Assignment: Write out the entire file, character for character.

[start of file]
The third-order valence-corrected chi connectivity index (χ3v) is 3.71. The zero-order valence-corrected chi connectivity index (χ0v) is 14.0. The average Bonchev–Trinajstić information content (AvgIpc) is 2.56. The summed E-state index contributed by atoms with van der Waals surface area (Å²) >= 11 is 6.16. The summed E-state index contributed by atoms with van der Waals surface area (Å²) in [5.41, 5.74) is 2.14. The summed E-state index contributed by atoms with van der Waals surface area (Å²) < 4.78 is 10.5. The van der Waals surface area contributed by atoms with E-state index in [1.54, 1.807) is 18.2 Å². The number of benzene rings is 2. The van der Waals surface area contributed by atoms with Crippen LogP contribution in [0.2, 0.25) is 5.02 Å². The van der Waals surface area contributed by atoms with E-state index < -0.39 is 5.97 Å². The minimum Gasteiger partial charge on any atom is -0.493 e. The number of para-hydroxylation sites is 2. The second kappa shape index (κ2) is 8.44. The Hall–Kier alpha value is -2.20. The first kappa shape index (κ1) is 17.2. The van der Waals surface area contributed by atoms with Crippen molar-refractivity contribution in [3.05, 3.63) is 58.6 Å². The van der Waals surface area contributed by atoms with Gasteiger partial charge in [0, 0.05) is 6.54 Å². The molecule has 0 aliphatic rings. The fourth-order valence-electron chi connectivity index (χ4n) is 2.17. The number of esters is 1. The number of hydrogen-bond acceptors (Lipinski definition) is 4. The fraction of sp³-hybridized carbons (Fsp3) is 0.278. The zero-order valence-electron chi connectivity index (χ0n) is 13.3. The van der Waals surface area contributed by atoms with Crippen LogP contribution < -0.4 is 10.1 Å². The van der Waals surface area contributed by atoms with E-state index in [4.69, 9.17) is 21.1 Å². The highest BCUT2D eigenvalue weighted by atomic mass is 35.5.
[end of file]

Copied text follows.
The third-order valence-corrected chi connectivity index (χ3v) is 3.71. The zero-order valence-corrected chi connectivity index (χ0v) is 14.0. The average Bonchev–Trinajstić information content (AvgIpc) is 2.56. The summed E-state index contributed by atoms with van der Waals surface area (Å²) >= 11 is 6.16. The summed E-state index contributed by atoms with van der Waals surface area (Å²) in [5.41, 5.74) is 2.14. The summed E-state index contributed by atoms with van der Waals surface area (Å²) < 4.78 is 10.5. The van der Waals surface area contributed by atoms with E-state index in [1.54, 1.807) is 18.2 Å². The number of benzene rings is 2. The van der Waals surface area contributed by atoms with Crippen LogP contribution in [0.2, 0.25) is 5.02 Å². The van der Waals surface area contributed by atoms with E-state index < -0.39 is 5.97 Å². The minimum Gasteiger partial charge on any atom is -0.493 e. The number of para-hydroxylation sites is 2. The second kappa shape index (κ2) is 8.44. The Hall–Kier alpha value is -2.20. The first kappa shape index (κ1) is 17.2. The van der Waals surface area contributed by atoms with Crippen molar-refractivity contribution in [3.05, 3.63) is 58.6 Å². The van der Waals surface area contributed by atoms with Gasteiger partial charge in [0, 0.05) is 6.54 Å². The molecule has 0 aliphatic rings. The fourth-order valence-electron chi connectivity index (χ4n) is 2.17. The number of esters is 1. The number of hydrogen-bond acceptors (Lipinski definition) is 4. The fraction of sp³-hybridized carbons (Fsp3) is 0.278. The zero-order valence-electron chi connectivity index (χ0n) is 13.3. The van der Waals surface area contributed by atoms with Crippen LogP contribution < -0.4 is 10.1 Å². The van der Waals surface area contributed by atoms with E-state index in [4.69, 9.17) is 21.1 Å². The highest BCUT2D eigenvalue weighted by atomic mass is 35.5.